HTML tutorials for the rest of us...

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Let's learn about two more events - onMouseDown and onMouseUp. These are fairly self explanatory. Here is an example...

Here is this effect on a page by itself.

Note that onMouseDown and onMouseUp are supported by newer browsers only (NN4+, IE4+). Older browsers will only display an effect onMouseOver. Really old browsers, or browsers with javascript turned off won't do anything except render the original image. For those with javascript turned off, if your HREF attribute points to a URL, the user will go there. If it points to a javascript function, nothing will happen.

Here is the code for the above effect along with the image preloading statements and the three images used...

<A HREF="javascript:nada()"
      SRC="press_init.gif" WIDTH="56" HEIGHT="22" BORDER="0" ALT="" NAME="img01"></A>

The preloading statements..

press_init = new Image(56,22); press_init.src = "press_init.gif";
press___up = new Image(56,22); press___up.src = "press___up.gif";
press_down = new Image(56,22); press_down.src = "press_down.gif";

The images...

press_init press___up press_down

Place a url in the link (<A HREF="somewhere.html") and it will take you somewhere...

Of course you can also integrate this into other javascript methods and functions. Try each of these...


The above effects on a page by themselves... effect 1 - effect 2

I'll take this time to explain another event. The onClick event. Here is an example that executes one of the previous javascript functions...

<A HREF="javascript:sayHi()"
   onClick="sayHi(); return false"><IMG
      SRC="clickme1.gif" WIDTH="75" HEIGHT="22" BORDER="0" ALT="" NAME="img05"></A>

Normally this event handler is not used in a mouseover link to a url or function. One circumstance where it would come in handy is a web server that alters your links. The only one that comes to mind is XOOM although there may be more. When you click on a link in a page on XOOM and the link supposedly points to page.html, XOOM alters that link behind the scenes to actually look for _XOOM/page.html (or something like that). An ill-concieved mechanism such as this can find separate html pages with no problem. BUT, when the link points to myfunction(), the browser is tricked into looking for _XOOM/myfunction(). Since it doesn't exist, the function doesn't execute. What's the cure? (You mean besides get your pages off of XOOM and tell them to eat your shorts?) If you add an onClick event handler to the link, you can sidestep this problem because most browsers will honor the instructions in onClick() before the instructions in the HREF attribute. Another reason to use onClick is so that you can "return false". Without getting into detail, this kills a sticky hourglass problem in Netscape.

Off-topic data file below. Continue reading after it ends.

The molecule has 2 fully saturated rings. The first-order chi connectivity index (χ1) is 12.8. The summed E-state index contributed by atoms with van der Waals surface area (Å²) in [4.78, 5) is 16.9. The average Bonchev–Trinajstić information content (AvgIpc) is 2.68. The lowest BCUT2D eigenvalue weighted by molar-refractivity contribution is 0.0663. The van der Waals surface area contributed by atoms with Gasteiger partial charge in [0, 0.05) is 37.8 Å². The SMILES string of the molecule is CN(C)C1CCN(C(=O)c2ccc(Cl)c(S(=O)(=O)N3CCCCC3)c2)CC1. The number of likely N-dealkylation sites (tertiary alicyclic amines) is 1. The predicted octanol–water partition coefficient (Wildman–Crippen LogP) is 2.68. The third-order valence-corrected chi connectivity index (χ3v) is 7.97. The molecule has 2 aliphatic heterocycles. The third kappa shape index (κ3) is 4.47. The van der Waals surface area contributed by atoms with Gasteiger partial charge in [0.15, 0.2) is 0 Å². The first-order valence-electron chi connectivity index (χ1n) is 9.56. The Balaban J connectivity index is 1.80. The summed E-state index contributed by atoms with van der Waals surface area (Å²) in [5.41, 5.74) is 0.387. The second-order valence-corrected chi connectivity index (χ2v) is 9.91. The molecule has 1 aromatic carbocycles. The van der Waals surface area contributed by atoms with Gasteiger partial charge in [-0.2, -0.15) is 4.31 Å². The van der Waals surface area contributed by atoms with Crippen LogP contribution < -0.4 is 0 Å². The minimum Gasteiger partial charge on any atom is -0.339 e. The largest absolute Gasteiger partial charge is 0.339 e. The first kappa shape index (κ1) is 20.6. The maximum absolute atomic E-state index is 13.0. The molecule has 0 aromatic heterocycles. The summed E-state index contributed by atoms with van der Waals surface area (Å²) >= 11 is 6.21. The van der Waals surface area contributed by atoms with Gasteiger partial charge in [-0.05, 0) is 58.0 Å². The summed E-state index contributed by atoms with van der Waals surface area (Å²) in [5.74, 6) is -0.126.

Can you use an animated gif in a mouseover?

Why yes, we can...

Home Links Email

Here is this effect on a page by itself.

But... we have do do things a teensy bit differently. We don't preload the images. As far as why, I'll defer to a USENET post by Christopher John Robb...

"Here's the thing: animated gifs start animating when they are loaded, not when they are shown on the screen. When you preload them, they are run once. Without the loop, they are lying in a dormant state. You can't preload these suckers without a loop- and even then, there's no promise that the user won't move the mouse over or out of the link in the middle of the loop. I don't know this for sure, but it fixed my problem when I took out the preloading."

So, this is what's going on in that last example...

<A HREF="home.html"
      SRC="anihome_static.gif" WIDTH=60 HEIGHT=25 NAME="img06" BORDER=0 ALT="Home"></A> 

Notice in the code above we are sending to the function the image location and the image source (as opposed to the image object name.)

Also we're using a slightly modified function for this example...

function hiLite2(imgName,imgSrc) {
if (document.images) {
document.images[imgName].src = imgSrc

It's similar, yet operates slightly differently.

Can we combine mouseovers with image maps?

Yes... but.... It can get a little tricky. There are a few things we must take into consideration...